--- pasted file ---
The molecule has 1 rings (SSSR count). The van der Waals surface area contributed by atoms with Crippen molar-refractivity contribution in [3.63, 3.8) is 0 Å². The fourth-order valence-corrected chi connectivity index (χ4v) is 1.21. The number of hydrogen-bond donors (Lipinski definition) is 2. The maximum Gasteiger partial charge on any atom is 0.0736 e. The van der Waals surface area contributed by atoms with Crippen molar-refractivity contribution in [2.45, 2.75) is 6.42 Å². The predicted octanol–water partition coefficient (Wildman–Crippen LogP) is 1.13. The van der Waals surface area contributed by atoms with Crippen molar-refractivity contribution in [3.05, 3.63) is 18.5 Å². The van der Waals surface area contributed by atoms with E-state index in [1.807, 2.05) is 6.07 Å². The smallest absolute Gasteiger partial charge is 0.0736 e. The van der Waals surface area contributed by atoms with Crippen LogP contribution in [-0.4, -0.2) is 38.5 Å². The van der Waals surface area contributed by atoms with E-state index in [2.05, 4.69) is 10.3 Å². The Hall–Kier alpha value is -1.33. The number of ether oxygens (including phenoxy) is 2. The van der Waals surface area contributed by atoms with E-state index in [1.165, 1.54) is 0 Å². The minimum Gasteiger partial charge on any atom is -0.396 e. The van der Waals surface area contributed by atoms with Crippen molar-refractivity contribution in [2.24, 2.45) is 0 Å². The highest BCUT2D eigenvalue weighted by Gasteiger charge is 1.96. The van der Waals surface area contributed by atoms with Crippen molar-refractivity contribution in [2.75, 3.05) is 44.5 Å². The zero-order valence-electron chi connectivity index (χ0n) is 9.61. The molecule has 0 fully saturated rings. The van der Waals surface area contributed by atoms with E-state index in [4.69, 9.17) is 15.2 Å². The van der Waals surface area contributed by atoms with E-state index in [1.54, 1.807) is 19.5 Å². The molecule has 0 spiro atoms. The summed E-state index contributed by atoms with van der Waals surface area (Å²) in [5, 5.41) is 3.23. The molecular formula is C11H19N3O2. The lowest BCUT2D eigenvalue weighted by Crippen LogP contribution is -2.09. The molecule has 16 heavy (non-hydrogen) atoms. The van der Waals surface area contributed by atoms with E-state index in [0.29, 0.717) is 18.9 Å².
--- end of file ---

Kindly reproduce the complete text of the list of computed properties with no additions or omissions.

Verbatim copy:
The molecule has 1 rings (SSSR count). The van der Waals surface area contributed by atoms with Crippen molar-refractivity contribution in [3.63, 3.8) is 0 Å². The fourth-order valence-corrected chi connectivity index (χ4v) is 1.21. The number of hydrogen-bond donors (Lipinski definition) is 2. The maximum Gasteiger partial charge on any atom is 0.0736 e. The van der Waals surface area contributed by atoms with Crippen molar-refractivity contribution in [2.45, 2.75) is 6.42 Å². The predicted octanol–water partition coefficient (Wildman–Crippen LogP) is 1.13. The van der Waals surface area contributed by atoms with Crippen molar-refractivity contribution in [3.05, 3.63) is 18.5 Å². The van der Waals surface area contributed by atoms with E-state index in [1.807, 2.05) is 6.07 Å². The smallest absolute Gasteiger partial charge is 0.0736 e. The van der Waals surface area contributed by atoms with Crippen LogP contribution in [-0.4, -0.2) is 38.5 Å². The van der Waals surface area contributed by atoms with E-state index in [2.05, 4.69) is 10.3 Å². The Hall–Kier alpha value is -1.33. The number of ether oxygens (including phenoxy) is 2. The van der Waals surface area contributed by atoms with E-state index in [1.165, 1.54) is 0 Å². The minimum Gasteiger partial charge on any atom is -0.396 e. The van der Waals surface area contributed by atoms with Crippen molar-refractivity contribution in [2.24, 2.45) is 0 Å². The highest BCUT2D eigenvalue weighted by Gasteiger charge is 1.96. The van der Waals surface area contributed by atoms with Crippen molar-refractivity contribution in [2.75, 3.05) is 44.5 Å². The zero-order valence-electron chi connectivity index (χ0n) is 9.61. The molecule has 0 fully saturated rings. The van der Waals surface area contributed by atoms with E-state index in [4.69, 9.17) is 15.2 Å². The van der Waals surface area contributed by atoms with E-state index in [1.54, 1.807) is 19.5 Å². The molecule has 0 spiro atoms. The summed E-state index contributed by atoms with van der Waals surface area (Å²) in [5, 5.41) is 3.23. The molecular formula is C11H19N3O2. The lowest BCUT2D eigenvalue weighted by Crippen LogP contribution is -2.09. The molecule has 16 heavy (non-hydrogen) atoms. The van der Waals surface area contributed by atoms with E-state index in [0.29, 0.717) is 18.9 Å².